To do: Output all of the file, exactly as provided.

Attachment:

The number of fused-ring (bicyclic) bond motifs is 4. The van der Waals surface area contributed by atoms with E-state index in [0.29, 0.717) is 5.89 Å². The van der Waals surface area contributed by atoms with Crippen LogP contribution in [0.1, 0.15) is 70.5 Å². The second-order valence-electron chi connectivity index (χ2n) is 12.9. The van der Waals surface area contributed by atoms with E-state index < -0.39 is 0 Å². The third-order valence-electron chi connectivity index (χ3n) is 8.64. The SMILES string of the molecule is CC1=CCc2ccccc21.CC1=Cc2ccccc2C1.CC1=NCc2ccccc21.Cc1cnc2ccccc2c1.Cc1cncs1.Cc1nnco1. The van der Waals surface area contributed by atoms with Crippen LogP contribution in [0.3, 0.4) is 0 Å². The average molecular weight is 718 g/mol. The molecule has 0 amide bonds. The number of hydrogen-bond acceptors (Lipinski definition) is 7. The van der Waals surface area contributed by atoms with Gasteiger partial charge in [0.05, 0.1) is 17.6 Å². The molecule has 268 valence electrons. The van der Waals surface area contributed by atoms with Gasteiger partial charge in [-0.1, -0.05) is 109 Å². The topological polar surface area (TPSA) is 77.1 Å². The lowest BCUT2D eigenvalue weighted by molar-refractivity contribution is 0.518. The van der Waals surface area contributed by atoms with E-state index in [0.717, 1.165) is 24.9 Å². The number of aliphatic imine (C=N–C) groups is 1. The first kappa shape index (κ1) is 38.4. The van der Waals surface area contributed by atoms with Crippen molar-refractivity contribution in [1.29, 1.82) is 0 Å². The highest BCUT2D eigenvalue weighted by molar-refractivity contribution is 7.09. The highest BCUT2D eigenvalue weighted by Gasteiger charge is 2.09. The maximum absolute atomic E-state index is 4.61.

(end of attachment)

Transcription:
The number of fused-ring (bicyclic) bond motifs is 4. The van der Waals surface area contributed by atoms with E-state index in [0.29, 0.717) is 5.89 Å². The van der Waals surface area contributed by atoms with Crippen LogP contribution in [0.1, 0.15) is 70.5 Å². The second-order valence-electron chi connectivity index (χ2n) is 12.9. The van der Waals surface area contributed by atoms with E-state index < -0.39 is 0 Å². The third-order valence-electron chi connectivity index (χ3n) is 8.64. The SMILES string of the molecule is CC1=CCc2ccccc21.CC1=Cc2ccccc2C1.CC1=NCc2ccccc21.Cc1cnc2ccccc2c1.Cc1cncs1.Cc1nnco1. The van der Waals surface area contributed by atoms with Crippen LogP contribution in [0.3, 0.4) is 0 Å². The average molecular weight is 718 g/mol. The molecule has 0 amide bonds. The number of hydrogen-bond acceptors (Lipinski definition) is 7. The van der Waals surface area contributed by atoms with Gasteiger partial charge in [0.05, 0.1) is 17.6 Å². The molecule has 268 valence electrons. The van der Waals surface area contributed by atoms with Gasteiger partial charge in [-0.1, -0.05) is 109 Å². The topological polar surface area (TPSA) is 77.1 Å². The lowest BCUT2D eigenvalue weighted by molar-refractivity contribution is 0.518. The van der Waals surface area contributed by atoms with E-state index in [0.717, 1.165) is 24.9 Å². The number of aliphatic imine (C=N–C) groups is 1. The first kappa shape index (κ1) is 38.4. The van der Waals surface area contributed by atoms with Crippen molar-refractivity contribution in [1.29, 1.82) is 0 Å². The highest BCUT2D eigenvalue weighted by molar-refractivity contribution is 7.09. The highest BCUT2D eigenvalue weighted by Gasteiger charge is 2.09. The maximum absolute atomic E-state index is 4.61.